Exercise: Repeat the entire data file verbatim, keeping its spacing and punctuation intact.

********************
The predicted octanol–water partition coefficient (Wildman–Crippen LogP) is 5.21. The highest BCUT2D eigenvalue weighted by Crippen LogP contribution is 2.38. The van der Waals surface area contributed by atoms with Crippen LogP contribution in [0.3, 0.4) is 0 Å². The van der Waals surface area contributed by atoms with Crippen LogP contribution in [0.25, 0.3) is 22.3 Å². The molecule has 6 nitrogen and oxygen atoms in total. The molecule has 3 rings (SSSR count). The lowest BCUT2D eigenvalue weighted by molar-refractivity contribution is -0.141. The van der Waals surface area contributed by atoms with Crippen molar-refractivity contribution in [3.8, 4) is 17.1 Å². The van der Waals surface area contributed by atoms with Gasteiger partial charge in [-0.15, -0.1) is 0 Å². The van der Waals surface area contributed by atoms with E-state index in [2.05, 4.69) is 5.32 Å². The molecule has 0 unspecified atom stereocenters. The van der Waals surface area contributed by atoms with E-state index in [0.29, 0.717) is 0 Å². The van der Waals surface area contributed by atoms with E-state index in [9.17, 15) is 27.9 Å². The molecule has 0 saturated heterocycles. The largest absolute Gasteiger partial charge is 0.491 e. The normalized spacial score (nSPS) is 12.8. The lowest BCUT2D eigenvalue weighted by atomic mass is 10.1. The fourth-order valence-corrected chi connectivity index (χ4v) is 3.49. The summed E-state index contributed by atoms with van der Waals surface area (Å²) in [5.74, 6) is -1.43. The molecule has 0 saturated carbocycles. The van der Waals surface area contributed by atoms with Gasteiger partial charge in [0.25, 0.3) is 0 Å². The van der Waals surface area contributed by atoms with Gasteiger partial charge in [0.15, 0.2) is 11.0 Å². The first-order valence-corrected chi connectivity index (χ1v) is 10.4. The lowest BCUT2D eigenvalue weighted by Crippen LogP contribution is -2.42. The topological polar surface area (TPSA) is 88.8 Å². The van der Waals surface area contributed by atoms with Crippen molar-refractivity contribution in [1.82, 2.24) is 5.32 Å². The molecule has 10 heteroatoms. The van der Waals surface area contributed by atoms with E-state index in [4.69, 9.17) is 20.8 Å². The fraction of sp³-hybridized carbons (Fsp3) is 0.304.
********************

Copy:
The predicted octanol–water partition coefficient (Wildman–Crippen LogP) is 5.21. The highest BCUT2D eigenvalue weighted by Crippen LogP contribution is 2.38. The van der Waals surface area contributed by atoms with Crippen LogP contribution in [0.3, 0.4) is 0 Å². The van der Waals surface area contributed by atoms with Crippen LogP contribution in [0.25, 0.3) is 22.3 Å². The molecule has 6 nitrogen and oxygen atoms in total. The molecule has 3 rings (SSSR count). The lowest BCUT2D eigenvalue weighted by molar-refractivity contribution is -0.141. The van der Waals surface area contributed by atoms with Crippen molar-refractivity contribution in [3.8, 4) is 17.1 Å². The van der Waals surface area contributed by atoms with Gasteiger partial charge in [-0.15, -0.1) is 0 Å². The van der Waals surface area contributed by atoms with E-state index in [2.05, 4.69) is 5.32 Å². The molecule has 0 unspecified atom stereocenters. The van der Waals surface area contributed by atoms with E-state index in [0.29, 0.717) is 0 Å². The van der Waals surface area contributed by atoms with E-state index in [9.17, 15) is 27.9 Å². The molecule has 0 saturated heterocycles. The largest absolute Gasteiger partial charge is 0.491 e. The normalized spacial score (nSPS) is 12.8. The lowest BCUT2D eigenvalue weighted by atomic mass is 10.1. The fourth-order valence-corrected chi connectivity index (χ4v) is 3.49. The summed E-state index contributed by atoms with van der Waals surface area (Å²) in [5.74, 6) is -1.43. The molecule has 0 saturated carbocycles. The van der Waals surface area contributed by atoms with Gasteiger partial charge in [0.25, 0.3) is 0 Å². The van der Waals surface area contributed by atoms with Gasteiger partial charge in [0.15, 0.2) is 11.0 Å². The first-order valence-corrected chi connectivity index (χ1v) is 10.4. The lowest BCUT2D eigenvalue weighted by Crippen LogP contribution is -2.42. The topological polar surface area (TPSA) is 88.8 Å². The van der Waals surface area contributed by atoms with Crippen molar-refractivity contribution in [1.82, 2.24) is 5.32 Å². The molecule has 10 heteroatoms. The van der Waals surface area contributed by atoms with E-state index in [4.69, 9.17) is 20.8 Å². The fraction of sp³-hybridized carbons (Fsp3) is 0.304.